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Trimming a status symbol

To Louis XIV of France in the 17th Century, the grandest way of showing off his wealth and power over his subjects was to extend this control to the gardens surrounding the Châteaux of Versailles.

It’s not just the strong geometrical lines of the layout of this landscape which impress the eye but also the sharply architectural lines of the main plants in the form of topiary.

Topiary is essentially the art of controlling a plant’s growth to produce bold shapes which are then trimmed to encourage a dense form. The most typical of topiary shapes are of course balls and cones although the more adventurous can venture to spirals and even animals. It seems the only limit to what can be represented in topiary is your imagination.

So what makes a good plant for topiary? The well-proven stars are Box and Yew which will happily tolerate hard pruning. Holly is a tolerant performer, followed by the shrubby Honeysuckles (don’t get confused with the climbing species), which can all be trimmed once a year in late summer. Being evergreen, these candidates for cutting will form wonderful shapes during the winter at the time of year when the garden is most in need of bold lines.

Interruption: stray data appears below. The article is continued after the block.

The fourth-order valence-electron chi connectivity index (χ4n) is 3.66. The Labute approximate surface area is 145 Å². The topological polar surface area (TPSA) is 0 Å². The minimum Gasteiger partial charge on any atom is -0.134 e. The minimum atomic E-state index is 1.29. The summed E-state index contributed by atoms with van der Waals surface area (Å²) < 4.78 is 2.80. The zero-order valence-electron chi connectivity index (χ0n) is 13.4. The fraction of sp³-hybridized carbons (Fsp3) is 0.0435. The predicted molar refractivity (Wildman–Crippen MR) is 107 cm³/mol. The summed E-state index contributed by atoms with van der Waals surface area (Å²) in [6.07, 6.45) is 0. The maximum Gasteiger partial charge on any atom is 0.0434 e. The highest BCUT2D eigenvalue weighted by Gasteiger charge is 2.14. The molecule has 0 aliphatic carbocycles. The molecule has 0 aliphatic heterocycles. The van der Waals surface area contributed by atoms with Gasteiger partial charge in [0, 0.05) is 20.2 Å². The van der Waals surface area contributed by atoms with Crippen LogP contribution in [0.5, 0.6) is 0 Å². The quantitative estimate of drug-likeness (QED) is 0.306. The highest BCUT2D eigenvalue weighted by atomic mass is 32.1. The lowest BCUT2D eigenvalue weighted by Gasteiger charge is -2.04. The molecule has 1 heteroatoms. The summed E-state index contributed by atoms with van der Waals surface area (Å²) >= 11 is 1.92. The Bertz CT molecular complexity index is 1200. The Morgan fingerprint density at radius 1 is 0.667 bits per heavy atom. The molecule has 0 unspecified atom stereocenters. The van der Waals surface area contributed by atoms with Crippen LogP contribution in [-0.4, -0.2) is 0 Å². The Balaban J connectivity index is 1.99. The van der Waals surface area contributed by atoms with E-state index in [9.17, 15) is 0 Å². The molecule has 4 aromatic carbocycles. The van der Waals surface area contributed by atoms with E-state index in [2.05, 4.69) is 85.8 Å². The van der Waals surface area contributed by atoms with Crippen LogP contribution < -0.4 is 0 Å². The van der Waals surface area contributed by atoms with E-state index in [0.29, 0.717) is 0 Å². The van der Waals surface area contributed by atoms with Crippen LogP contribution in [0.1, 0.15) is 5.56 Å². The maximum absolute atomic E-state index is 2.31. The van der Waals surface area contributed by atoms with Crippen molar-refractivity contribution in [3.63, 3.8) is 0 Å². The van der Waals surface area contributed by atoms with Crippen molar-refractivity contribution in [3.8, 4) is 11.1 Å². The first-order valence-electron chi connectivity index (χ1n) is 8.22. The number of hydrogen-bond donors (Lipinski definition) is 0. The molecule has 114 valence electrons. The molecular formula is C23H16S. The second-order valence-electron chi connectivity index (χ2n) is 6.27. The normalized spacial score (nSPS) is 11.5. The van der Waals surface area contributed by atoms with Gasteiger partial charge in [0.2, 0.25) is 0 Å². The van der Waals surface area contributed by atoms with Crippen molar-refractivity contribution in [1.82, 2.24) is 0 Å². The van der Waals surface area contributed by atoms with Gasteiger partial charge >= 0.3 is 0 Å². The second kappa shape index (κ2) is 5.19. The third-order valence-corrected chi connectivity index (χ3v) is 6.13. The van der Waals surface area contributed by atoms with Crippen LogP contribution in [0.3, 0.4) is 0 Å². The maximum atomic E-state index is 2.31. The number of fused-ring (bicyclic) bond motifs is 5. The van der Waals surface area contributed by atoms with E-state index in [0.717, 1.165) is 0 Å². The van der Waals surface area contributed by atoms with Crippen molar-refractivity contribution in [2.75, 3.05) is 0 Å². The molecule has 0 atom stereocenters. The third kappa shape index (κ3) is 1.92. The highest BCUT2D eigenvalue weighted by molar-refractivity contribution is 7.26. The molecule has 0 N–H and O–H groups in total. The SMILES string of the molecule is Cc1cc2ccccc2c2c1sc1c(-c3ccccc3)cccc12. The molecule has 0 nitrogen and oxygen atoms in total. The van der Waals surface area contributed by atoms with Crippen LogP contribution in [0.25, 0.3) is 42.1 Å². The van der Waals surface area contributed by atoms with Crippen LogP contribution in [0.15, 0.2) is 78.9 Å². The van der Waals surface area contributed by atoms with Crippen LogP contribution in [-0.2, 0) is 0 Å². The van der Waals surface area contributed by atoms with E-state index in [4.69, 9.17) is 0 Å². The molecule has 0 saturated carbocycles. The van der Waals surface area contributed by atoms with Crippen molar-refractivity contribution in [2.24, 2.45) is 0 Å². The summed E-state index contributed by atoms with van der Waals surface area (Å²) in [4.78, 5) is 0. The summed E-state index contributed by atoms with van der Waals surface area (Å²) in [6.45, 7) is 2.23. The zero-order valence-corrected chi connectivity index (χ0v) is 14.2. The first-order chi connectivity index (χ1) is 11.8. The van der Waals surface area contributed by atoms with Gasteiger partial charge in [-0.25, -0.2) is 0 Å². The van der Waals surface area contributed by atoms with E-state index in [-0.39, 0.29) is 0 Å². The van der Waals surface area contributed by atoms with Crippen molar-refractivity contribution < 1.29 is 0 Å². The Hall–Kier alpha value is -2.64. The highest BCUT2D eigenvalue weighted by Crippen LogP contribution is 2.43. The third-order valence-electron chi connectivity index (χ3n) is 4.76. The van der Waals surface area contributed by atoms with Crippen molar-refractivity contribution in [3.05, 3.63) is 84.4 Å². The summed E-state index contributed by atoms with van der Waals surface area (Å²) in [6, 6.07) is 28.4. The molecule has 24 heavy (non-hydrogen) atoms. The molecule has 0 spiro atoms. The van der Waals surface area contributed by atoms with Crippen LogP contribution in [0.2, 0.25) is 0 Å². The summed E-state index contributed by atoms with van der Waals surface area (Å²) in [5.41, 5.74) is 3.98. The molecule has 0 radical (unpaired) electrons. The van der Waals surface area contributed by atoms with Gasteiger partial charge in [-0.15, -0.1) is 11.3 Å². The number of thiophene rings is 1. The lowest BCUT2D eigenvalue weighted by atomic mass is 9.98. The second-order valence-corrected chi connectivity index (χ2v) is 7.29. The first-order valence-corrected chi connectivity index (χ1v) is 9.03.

The key thing to remember about topiary is that the shape needs space to be appreciated. It’s no good hiding topiary in a mass of other planting. The topiary forms a shape but the space around it is just as important.

You can use sharp shears to trim topiary or a hedge trimmer if you prefer. Just be careful of the lead if its electric as concentrating on the shape can sometimes take the eye off the cable!

Trimming a piece of topiary is not only therapeutic but can be an entirely personal thing as you create a piece of living sculpture. With a little patience and a sprinkle of imagination, you too can show off your green status symbol, a sign of your careful control over nature like Kings and Queens before you.